The way forward for Britain is to tackle the "enemies of enterprise", David Cameron tells the Conservative Spring Forum in Cardiff. But do the country's small business entrepreneurs agree with him?

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Speaking at the Conservative Spring Forum in Cardiff, the prime minister dismissed calls for spending cuts to be eased as "the cowardly way".

He said he would be watching banks "like a hawk" to make sure they gave loans to small firms.

Mr Cameron said Chancellor George Osborne's budget later this month, on 23 March, would be "the most pro-growth for a generation".

He told the conference: "There's only one strategy for growth we can have now, and that is rolling up our sleeves and doing everything possible to make it easier for businesses to grow, to invest, to take people on.

"Back small firms. Boost enterprise. Be on the side of everyone in this country who wants to create jobs and wealth and opportunity."

I'm going to watch those banks like a hawk and make sure they deliver for Britain's small business men and women. David Cameron

Mr Cameron promised he would use the government's "power and clout" across the world to open up new opportunities for business.

"While there are contracts to be won, jobs to be created, markets to be defended, I will be there," he said.

And in an apparent reference to his recent controversial trade visit to countries in the Middle East, Mr Cameron pledged: "If it's making sure Rolls-Royce engines are in the world’s planes, I'll be there. If it's making sure skyscrapers in the Gulf are designed by British architects, I'll be there."

On Saturday, George Osborne hinted to the Conservative Spring Forum he would postpone a planned rise in fuel duty to counter soaring petrol prices.

'Homogenised high streets'
But is David Cameron's prescription for rebuilding the economy one that Britain's businessmen and women agree with?

For Channel 4 News, Jane Deith spoke to Kate Evans, who owns two dress shops in London, and dotcom entrepreneur Alex Halliday.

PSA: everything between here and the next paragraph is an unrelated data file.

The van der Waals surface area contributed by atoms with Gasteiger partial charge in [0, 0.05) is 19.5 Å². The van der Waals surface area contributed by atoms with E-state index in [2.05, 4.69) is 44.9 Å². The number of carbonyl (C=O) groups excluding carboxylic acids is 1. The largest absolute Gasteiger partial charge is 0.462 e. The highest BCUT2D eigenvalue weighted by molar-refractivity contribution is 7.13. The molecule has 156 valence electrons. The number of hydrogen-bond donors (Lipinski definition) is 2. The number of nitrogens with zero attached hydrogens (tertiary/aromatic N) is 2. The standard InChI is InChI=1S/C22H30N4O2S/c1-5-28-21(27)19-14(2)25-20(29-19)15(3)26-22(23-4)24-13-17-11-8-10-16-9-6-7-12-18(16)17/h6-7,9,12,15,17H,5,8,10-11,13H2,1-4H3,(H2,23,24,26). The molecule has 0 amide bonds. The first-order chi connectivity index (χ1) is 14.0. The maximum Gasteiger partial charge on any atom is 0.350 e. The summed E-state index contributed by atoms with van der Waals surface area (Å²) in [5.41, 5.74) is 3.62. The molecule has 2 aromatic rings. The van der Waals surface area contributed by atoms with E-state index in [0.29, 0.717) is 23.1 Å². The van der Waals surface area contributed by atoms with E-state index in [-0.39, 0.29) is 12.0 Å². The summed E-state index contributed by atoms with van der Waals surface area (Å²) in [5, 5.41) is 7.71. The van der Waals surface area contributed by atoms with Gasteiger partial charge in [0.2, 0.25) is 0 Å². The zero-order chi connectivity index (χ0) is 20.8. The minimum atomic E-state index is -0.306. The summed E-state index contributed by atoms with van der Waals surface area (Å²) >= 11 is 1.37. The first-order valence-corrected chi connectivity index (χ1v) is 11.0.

Kate Evans said it was really important to encourage smaller, more individual and independent businesses in new developments around the country.

It's also about business rates, which arae currently almost 40 pence in the pound. Kate Evans, dress shop owner

"There's a great danger that you're getting a homogenised high street, with the only businesses who can step up and afford the rents and the terms and the business rates being the bigger multiples."

But she said it was not just tax and red tape that were the problem for small businesses. "I think it's partly rent levels. I don't know if there's something that could be done as a subsidy and an encouragement to businesses who have under a certain amount of outlets (...) I think it's also business rates, which are currently almost 40 pence in the pound."

Access to the right people
Alex Halliday told Jane Deith that taxes were a factor - but by no means the most important one. "For us it's about getting access to the right fundraising, the right investors that are aware of the industry. They need to be incentivised to really want to take the risk to invest in high-growth companies.

For a business like ours, taxes are one of maybe 10 factors that we consider. Alex Halliday, dotcom entrepreneur

"And it's about having access to the right people as well. We currently have a staff of 30 highly specialised engineers. We wouldn't be able to locate just anywhere in the country because it's really about where those people reside, and we have to most close to them.

"So although rates and tax are important for certain businesses more than others, for a business like ours they're probably one of maybe 10 factors that we consider on a daily basis."

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